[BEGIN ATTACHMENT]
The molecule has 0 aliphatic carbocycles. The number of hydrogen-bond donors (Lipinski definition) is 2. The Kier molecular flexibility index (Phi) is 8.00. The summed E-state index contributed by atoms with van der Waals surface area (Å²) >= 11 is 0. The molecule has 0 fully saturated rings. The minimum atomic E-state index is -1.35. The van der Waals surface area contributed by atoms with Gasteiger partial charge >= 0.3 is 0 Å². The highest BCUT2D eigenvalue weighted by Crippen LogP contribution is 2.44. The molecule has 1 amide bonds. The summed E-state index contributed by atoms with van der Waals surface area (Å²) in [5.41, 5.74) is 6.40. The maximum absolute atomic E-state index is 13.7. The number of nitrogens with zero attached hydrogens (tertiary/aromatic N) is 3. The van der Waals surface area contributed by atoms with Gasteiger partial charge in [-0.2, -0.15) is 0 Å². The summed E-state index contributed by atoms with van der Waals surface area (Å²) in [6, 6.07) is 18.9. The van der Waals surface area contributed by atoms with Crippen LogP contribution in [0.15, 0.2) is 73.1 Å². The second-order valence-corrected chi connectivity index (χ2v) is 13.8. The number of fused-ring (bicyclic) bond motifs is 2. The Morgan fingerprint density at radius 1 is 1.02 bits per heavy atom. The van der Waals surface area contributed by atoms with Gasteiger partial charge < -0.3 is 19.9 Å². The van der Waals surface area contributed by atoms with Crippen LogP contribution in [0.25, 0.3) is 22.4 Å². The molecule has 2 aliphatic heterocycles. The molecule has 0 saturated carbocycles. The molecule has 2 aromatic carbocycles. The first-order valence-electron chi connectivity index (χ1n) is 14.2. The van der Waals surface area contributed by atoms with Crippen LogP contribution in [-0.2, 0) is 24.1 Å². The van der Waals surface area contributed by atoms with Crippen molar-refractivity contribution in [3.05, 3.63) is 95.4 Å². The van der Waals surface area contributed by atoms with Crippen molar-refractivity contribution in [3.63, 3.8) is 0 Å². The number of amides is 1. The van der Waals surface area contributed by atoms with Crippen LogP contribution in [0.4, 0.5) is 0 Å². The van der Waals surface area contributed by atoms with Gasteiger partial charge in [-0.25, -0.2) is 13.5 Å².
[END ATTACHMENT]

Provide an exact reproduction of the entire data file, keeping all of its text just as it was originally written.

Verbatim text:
The molecule has 0 aliphatic carbocycles. The number of hydrogen-bond donors (Lipinski definition) is 2. The Kier molecular flexibility index (Phi) is 8.00. The summed E-state index contributed by atoms with van der Waals surface area (Å²) >= 11 is 0. The molecule has 0 fully saturated rings. The minimum atomic E-state index is -1.35. The van der Waals surface area contributed by atoms with Gasteiger partial charge >= 0.3 is 0 Å². The highest BCUT2D eigenvalue weighted by Crippen LogP contribution is 2.44. The molecule has 1 amide bonds. The summed E-state index contributed by atoms with van der Waals surface area (Å²) in [5.41, 5.74) is 6.40. The maximum absolute atomic E-state index is 13.7. The number of nitrogens with zero attached hydrogens (tertiary/aromatic N) is 3. The van der Waals surface area contributed by atoms with Gasteiger partial charge in [-0.2, -0.15) is 0 Å². The summed E-state index contributed by atoms with van der Waals surface area (Å²) in [6, 6.07) is 18.9. The van der Waals surface area contributed by atoms with Crippen LogP contribution in [0.15, 0.2) is 73.1 Å². The second-order valence-corrected chi connectivity index (χ2v) is 13.8. The number of fused-ring (bicyclic) bond motifs is 2. The Morgan fingerprint density at radius 1 is 1.02 bits per heavy atom. The van der Waals surface area contributed by atoms with Gasteiger partial charge < -0.3 is 19.9 Å². The van der Waals surface area contributed by atoms with Crippen LogP contribution in [0.25, 0.3) is 22.4 Å². The molecule has 2 aliphatic heterocycles. The molecule has 0 saturated carbocycles. The molecule has 2 aromatic carbocycles. The first-order valence-electron chi connectivity index (χ1n) is 14.2. The van der Waals surface area contributed by atoms with Crippen LogP contribution in [-0.2, 0) is 24.1 Å². The van der Waals surface area contributed by atoms with Crippen molar-refractivity contribution in [3.05, 3.63) is 95.4 Å². The van der Waals surface area contributed by atoms with Crippen molar-refractivity contribution in [3.63, 3.8) is 0 Å². The number of amides is 1. The van der Waals surface area contributed by atoms with Crippen LogP contribution in [0.4, 0.5) is 0 Å². The van der Waals surface area contributed by atoms with Gasteiger partial charge in [-0.25, -0.2) is 13.5 Å².